The one crumb of comfort is the increase in offers in both history and geography. Elsewhere, in Mathematics and English, the trend line look unpropitious for the remainder of the recruitment round, unless there is a major shift in direction. This may be less of an issue in Mathematics than English. There are already shortages in English in 2017 according to TeachVac’s data. In Mathematics, as ever, it is not just the numbers, but also the quality of mathematical knowledge and the teaching ability of trainees that matters to schools. Hopefully, lower numbers don’t mean fewer high quality applicants.

Overall, around 2,000 less offers have been made in this recruitment round across England compared with April last year. Applicant numbers are down in all age groups, but significantly down for the younger age groups. For instance, women 21 and under are down from 3,990 applicants last year to 3,490 this year, with a similar fall of 410 in applicant numbers for those aged 22, but smaller falls among the older age groups. Only 1,100 men age 21 or under have applied so far this year; a drop of around 10% on last year at this point in time. Overall, applications from men are down by just over seven per cent, a greater decline than for applications from women.

In total applications are down to only just over 90,000, meaning most applicants have made full use of all their choices.  The good news is that there are 10 more applicants in the South West than last year; the bad news, 500 fewer in London. Indeed, there are 770 fewer offers to applicants applying to London than this point last year: with rising rolls that is really bad news for 2018.

School Direct Salaried has attracted around 500 fewer applicants for the secondary sector this year, with only 80 confirmed placed applicants so far in 2017. As these are all graduates with work experience, this number is disappointingly low and down on the 120 of April last year. The conditionally placed number is also down, from 790 to 530. Undoubtedly, some of the decline is due to the Easter holidays, but that would also have been true for 2016 figures. The one potentially bright spot is the increase in applicants holding offers, but until these numbers turn into placed applicants they are always at risk of disappearing. On the face of it, and without overall allocation numbers, primary offers seem to be holding up relatively well. It is the secondary sector that remains the key area for concern.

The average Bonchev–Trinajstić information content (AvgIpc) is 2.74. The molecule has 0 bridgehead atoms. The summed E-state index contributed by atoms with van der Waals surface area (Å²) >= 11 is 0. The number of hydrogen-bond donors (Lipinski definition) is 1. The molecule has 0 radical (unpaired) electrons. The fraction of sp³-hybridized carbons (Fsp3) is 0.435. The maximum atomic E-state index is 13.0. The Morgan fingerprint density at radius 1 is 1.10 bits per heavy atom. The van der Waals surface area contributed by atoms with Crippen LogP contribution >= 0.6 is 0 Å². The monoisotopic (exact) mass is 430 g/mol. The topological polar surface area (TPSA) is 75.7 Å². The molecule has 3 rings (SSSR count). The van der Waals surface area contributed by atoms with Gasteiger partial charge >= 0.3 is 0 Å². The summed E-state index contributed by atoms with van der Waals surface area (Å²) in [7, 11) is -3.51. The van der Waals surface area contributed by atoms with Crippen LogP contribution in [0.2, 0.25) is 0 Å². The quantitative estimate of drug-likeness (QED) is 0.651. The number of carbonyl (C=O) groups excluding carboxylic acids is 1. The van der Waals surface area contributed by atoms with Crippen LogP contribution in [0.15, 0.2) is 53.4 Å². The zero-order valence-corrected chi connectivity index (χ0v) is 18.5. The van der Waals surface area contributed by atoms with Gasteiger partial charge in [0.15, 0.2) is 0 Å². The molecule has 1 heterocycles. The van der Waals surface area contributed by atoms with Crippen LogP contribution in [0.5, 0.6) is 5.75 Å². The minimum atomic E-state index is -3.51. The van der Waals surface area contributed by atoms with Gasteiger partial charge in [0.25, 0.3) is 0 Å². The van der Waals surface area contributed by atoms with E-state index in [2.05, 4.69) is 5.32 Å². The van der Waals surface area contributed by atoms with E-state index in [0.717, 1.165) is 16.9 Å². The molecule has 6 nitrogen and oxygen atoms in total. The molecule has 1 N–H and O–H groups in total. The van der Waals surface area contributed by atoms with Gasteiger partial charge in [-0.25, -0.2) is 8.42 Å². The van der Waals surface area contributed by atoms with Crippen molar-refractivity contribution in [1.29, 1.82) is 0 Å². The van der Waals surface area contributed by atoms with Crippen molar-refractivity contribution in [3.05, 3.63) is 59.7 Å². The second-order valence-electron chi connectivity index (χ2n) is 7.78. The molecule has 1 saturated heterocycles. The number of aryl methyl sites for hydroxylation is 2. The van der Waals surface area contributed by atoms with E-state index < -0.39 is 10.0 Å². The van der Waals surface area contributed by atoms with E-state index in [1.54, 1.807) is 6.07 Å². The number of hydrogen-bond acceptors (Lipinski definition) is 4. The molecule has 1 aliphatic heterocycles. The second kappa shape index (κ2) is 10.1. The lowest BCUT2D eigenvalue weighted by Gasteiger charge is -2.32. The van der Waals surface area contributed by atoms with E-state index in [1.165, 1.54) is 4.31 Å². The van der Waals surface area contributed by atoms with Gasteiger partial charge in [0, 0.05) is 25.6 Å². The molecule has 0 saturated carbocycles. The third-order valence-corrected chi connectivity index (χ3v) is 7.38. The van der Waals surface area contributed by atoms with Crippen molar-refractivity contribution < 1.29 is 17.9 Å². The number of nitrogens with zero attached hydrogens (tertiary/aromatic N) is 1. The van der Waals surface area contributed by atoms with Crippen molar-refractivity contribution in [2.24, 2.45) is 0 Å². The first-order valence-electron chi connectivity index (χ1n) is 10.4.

With purdah upon us, we can but hope that the increased DfE marketing budget, the topic of an earlier post, will help to attract more applicants over the summer. However, uncertainty over the future direction of secondary education and selective schools might put off some would-be teachers educated in the comprehensive system. Either way, 2018 looks like being a challenge for schools in London and the South East needing to recruit teachers. You will need TeachVac’s free service more than ever: have you signed up yet? http://www.teachvac.co.uk

Debt hike for teachers

PGCE students to pay 6.1% interest on loans from the day that their courses starts. That’s not what you want to hear, but what the government has announced as likely from September if there isn’t a loud and sustained public outcry starting at the teacher association conferences this Easter. If the same rate of interest also applies to those on the school-based fee routes as well as undergraduates training to be a teacher then BREXIT is seriously bad news for trainee teachers. The reason is the hike in inflation to 3.1% last month, an increase partly fuelled by the post referendum slump in Sterling as a currency. Add to the inflation increase the 3% fee on top that the government charges plus the fact that interest starts accumulating as soon as the loan is taken out and we are talking serious money and an annual rate of 6.1%.